- Baseball in the Garden of Eden, A Book ReviewPosted 3 years ago
Nats Fans HAD High Hopes for 2009 Season
- Updated: July 13, 2009
Not with the typical hopes of baseball fans, that their team may be winning the pennant or even the World Series. No, Nationals fans were finally hopeful that their team had turned the corner and would be in the beginning of an upswing that would have them competitors for several years.
There was confidence in the system, confidence in the organization, and confidence in the leadership.
Fast-forward to the 2009 All-Star break and the Nationals have the worst record in baseball and have fired General Manager Jim Bowden, pitching coach Randy St. Claire, and just today Manager Manny Acta.
So what happened?
While the Nationals made a specific effort to spend money this off-season, and publicized their intent to do so, they ran into some problems. Most notably, the Nationals found that no one really wanted their money.
Free agent after free agent came and went, all turning down the Nationals money to go somewhere with a better chance to compete. Mark Teixiera took less money with the Yankees, Crazy Milton Bradley took a deal in Chicago, and Orlando Hudson didn’t hesitate to take a deal with the Dodgers.
By the end of free agency the only bat left to sign was slugger Adam Dunn. While the Nats got him at a good deal, two years for $20 million, he wasn’t quite the complete hitter the Nationals needed in their line up.
General Manager Jim Bowden continued to put logjams at premium positions while ignoring positions where they were weak. Going into opening day the Nationals had Lastings Milledge, Willie Harris, Austin Kearns, Josh Willingham, Wily Mo Pena and Adam Dunn all competing for three outfield spots, yet they had Anderson Hernandez penciled in as the starting second basemen.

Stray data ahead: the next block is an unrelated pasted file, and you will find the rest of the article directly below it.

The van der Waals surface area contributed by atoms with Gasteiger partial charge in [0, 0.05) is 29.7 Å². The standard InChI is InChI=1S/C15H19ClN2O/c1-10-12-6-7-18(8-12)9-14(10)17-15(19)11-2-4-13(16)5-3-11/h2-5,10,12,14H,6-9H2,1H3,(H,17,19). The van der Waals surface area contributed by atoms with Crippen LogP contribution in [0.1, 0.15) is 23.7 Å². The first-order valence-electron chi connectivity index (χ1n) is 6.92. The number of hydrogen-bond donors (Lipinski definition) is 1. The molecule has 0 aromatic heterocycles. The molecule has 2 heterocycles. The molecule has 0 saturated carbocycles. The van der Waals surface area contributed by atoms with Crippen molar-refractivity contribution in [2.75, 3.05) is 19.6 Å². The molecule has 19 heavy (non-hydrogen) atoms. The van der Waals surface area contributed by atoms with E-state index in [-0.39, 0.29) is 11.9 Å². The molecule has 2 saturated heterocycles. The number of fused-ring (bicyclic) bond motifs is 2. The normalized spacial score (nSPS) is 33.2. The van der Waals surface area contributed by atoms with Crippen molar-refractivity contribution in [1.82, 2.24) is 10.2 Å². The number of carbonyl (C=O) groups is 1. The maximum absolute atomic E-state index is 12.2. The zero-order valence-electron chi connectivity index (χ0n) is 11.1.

While Bowden used his efforts to fill positions he already had filled, the pitching staff went completely ignored. As a result the Nationals have been, for much of the year, fielding a rotation that has one sophomore and four rookies. The bullpen has been filled with has-beens or undeveloped prospects, and the only signing the Nats made, Odalis Perez, never showed up to camp.
The Nationals started the season on a hitting tear. Through May, Nick Johnson was batting .332, Jesus Flores .310 and Ryan Zimmerman .317. Adam Dunn had 16 homers and 43 RBI, and even Austin Kearns was getting on base at about .370.
Despite this tear however, the Nats were losing at a record pace.
No starting pitcher, not even John Lannan was getting the job done. Nats closer Joel Hanrahan couldn’t notch a save to save his life, and lost his closer spot….three times. If the National’s bats put the team in a situation to win, either Hanrahan, Rivera, or Colume would find a way for the team to lose it.
One can imagine how things went from bad to worse when the Nationals bats came down to earth in June. Close losses turned into blowouts, and the win loss percentage fell below .300.
The Nationals marked the end of the first half by firing their manager of two and a half years, Manny Acta.
Hopefully for the Nationals they can turn this around.
Their starting pitchers have begun to turn things around. In the month of July Craig Stammen has posted an ERA of 1.69, John Lannan has posted an ERA of 3.86, Jordan Zimmermann an ERA of 3.86.
The young pitching is hopefully a good sign of things to come. New interim manager Jim Riggleman will have this staff under his reign and will have a line up that is regaining health.
Regardless of the strategy, the Nationals have one goal for the remainder of the season: don’t finish with the worst record in MLB history.